has been on the internet for a short amount of time and it has few universal experiences such as having less ads. Whether it is paid posts on your social media posts or the insufferable pop-up ads trying to peddle various products, being on the internet means that you are being sold to in some way or the other. The problem is that not everyone wants to be sold to and while some have accepted advertising as an inevitable evil of the internet, others fight against it with ad-blockers or premium versions of popular sites such as YouTube without ads.
However, thanks to the magic of blockchain, it has become apparent that enduring ads or paying for them to go away are not the only two options available. What if it were possible to simply ask not to view ads? Or make money from viewing ads? The reality is that thanks to the Brave Browser, a blockchain-based browser, you can. The browser first debuted in ** and has recently celebrated 15 million monthly active users while clinching partnerships with BitFlyer and popular K-Pop group BTS.
What is Brave Browser and How Does it Work?
The Brave browser is a blockchain-powered privacy-centric browser that has been gaining traction over the last few years because of its unique features. The browser, by its design, does not allow for pop-up ads and its default setting is ad-free. If users want to see ads while making use of the browser, they will have to opt-in to do so from the browser’s settings page. In exchange for opting in to view ads, users will be financially rewarded. The browser makes money from advertisers making use of its platform and when a user chooses to view ads, they will receive a portion of the money made from the browsers. The payment in question is given to users in the form of Basic Attention Tokens (BAT) which is the browser’s native cryptocurrency.
Besides this, the browser also has features that foster a sense of community among users. Browser users are able to tip content creators and other users BAT in appreciation for their work. To receive BAT from others, content creators sign up with the Brave Creator program and once they are verified, tipping can begin. The Brave Creator program has also become popular amongst news publications who often sign up for the program and receive monthly tips from users, who can sign up to tip a creator or publication on a period basis. Furthermore, tipping can take place across popular social media platforms such as Twitter and Reddit who are rumored to be developing a similar program for the near future.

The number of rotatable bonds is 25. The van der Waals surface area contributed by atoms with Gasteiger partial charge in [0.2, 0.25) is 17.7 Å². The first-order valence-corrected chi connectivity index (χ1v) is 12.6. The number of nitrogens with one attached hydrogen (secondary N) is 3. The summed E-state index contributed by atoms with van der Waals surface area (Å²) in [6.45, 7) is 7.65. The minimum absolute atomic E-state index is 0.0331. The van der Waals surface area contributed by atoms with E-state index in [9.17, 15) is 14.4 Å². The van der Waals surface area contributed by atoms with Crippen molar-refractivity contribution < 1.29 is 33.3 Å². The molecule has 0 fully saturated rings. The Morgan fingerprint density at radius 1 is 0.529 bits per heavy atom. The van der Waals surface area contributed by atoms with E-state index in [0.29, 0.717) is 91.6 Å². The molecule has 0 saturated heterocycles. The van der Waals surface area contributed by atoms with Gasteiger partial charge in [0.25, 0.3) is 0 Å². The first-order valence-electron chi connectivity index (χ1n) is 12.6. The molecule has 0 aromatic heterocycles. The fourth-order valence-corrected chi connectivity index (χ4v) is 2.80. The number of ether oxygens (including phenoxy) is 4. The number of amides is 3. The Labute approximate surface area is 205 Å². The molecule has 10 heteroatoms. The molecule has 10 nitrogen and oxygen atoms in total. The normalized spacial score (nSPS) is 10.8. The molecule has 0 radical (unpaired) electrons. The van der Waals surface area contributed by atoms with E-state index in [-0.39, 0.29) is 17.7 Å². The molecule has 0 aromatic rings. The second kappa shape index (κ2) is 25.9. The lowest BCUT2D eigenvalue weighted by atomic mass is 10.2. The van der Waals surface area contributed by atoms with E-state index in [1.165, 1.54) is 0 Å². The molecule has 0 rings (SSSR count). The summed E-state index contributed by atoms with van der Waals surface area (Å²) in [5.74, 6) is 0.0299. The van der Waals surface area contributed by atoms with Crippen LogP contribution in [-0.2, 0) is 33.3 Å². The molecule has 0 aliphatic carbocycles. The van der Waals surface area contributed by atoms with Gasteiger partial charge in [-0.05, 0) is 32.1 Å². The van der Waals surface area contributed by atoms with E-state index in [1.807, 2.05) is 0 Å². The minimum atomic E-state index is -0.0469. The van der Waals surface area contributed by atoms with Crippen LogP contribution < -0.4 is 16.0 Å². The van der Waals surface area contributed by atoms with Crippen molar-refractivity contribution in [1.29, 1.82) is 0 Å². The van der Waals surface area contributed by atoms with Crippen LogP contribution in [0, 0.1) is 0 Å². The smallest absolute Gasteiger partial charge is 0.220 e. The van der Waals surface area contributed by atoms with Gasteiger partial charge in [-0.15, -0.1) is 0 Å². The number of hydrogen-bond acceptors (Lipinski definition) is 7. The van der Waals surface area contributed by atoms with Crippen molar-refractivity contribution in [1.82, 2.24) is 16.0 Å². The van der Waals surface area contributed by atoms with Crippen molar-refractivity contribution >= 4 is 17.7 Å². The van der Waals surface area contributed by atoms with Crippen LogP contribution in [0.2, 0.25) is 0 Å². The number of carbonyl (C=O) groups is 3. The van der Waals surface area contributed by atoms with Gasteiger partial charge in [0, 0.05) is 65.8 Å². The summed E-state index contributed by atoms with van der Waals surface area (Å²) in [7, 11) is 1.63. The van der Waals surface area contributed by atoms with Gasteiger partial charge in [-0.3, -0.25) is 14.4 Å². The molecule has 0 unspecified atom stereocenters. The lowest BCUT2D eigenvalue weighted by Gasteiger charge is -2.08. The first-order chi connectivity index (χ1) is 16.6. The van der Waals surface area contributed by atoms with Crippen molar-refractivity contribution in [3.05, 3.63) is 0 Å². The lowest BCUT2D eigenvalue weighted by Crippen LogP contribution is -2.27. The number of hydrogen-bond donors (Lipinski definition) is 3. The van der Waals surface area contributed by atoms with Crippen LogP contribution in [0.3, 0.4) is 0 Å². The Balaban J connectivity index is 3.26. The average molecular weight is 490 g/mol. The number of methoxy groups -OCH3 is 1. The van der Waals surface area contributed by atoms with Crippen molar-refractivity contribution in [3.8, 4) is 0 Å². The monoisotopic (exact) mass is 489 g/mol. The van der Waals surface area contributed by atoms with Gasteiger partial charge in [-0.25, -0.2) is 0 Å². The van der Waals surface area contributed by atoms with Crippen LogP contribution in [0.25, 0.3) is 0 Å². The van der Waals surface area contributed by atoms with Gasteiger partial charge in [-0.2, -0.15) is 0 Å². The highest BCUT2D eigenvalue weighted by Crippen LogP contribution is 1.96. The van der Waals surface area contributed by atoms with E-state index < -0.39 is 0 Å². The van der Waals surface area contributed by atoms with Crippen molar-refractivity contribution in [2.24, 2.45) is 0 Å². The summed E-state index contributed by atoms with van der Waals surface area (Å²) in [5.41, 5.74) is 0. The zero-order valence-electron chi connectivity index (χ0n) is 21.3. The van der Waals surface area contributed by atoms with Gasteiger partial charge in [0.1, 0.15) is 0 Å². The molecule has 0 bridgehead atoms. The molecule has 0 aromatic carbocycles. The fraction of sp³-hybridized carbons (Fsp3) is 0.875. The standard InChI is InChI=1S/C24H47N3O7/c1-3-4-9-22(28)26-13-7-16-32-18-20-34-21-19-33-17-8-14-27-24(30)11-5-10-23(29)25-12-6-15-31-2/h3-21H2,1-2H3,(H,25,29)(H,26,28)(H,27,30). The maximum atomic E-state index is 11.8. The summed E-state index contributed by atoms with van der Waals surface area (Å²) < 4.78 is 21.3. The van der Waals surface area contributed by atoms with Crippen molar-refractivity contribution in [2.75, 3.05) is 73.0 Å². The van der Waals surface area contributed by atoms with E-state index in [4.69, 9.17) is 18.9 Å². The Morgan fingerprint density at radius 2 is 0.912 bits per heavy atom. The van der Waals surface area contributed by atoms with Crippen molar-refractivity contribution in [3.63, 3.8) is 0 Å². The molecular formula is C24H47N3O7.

The browser is also heavily privacy-centric as user data is not stored on the platform and thus, cannot be sold to third parties. Also, user data such as their location cannot be accessed by the browser and encrypted video calls have recently been added.
The Future of Advertising?
Brave’s income generation model is an unorthodox one and considering the fact that the browser is free to download, was also a risky one. However, this risk appears to be paying off as they have seen millions of downloads and active users since their launch. However, the biggest legacy for Brave might not be in their popularity of even the money made but in the way that they challenge the existing browser model. Many internet users have resigned to either having their data stolen (as incidents like the Cambridge Analytica scandal have shown) or having to endure unwanted advertising as the price for admission to the internet. The popular saying that if you are getting something for free over the internet then you (or in this case, your attention, and your data) are what is being sold.
The model that Brave employs shows such users that they are valuable within internet spaces and that their time and attention are worth paying for rather than sold without their consent. Furthermore, it reinforces that they are fully a part of the browser itself. They decide if they want to view ads and share their location or not and if they do, they are compensated.
As the Brave browser gains even more popularity, we can expect to see more browsers model this system, and more importantly, more consumers become aware that there is an alternative to what they are used to. Furthermore, if all internet users can opt-out of ads with no fees and get rewarded if they watch ads, the global advertising model would be turned on its head.
The Future of Internet Communities?
The internet, at its core, a global community, and this has become more apparent with the rise of social media platforms such as Twitter and Instagram. Most of these platforms are fueled by creators, writers, and so on and while they might receive attention, monetizing their content is not always easy. For example, the average viral tweet might receive hundreds of thousands of retweets but the composer of such a tweet might not receive any financial compensation from it, even though viral tweets are often used as content by popular websites who do make money from them.
Should the Brave model be widely adopted, it could become easier and commonplace for internet creators to receive altcoin compensation as quickly as their work gets attention. Furthermore, it reinforces the community feel of such platforms and rewards those that make them interesting to visit. For independent journalists, they would no longer be beholden to news organizations and can produce authentic works without the fear of financial retaliation.
The internet has always been evolving and this is more evident than ever with the Brave browser. The change in question is one that puts the users of the internet at the drivers seat, with more privacy, control, and autonomy than ever before. For creators, it means a new era of easy and reliable compensation. The Brave browser might be the next big thing on the internet or might be a prototype for future efforts but regardless, the precedent set cannot be ignored.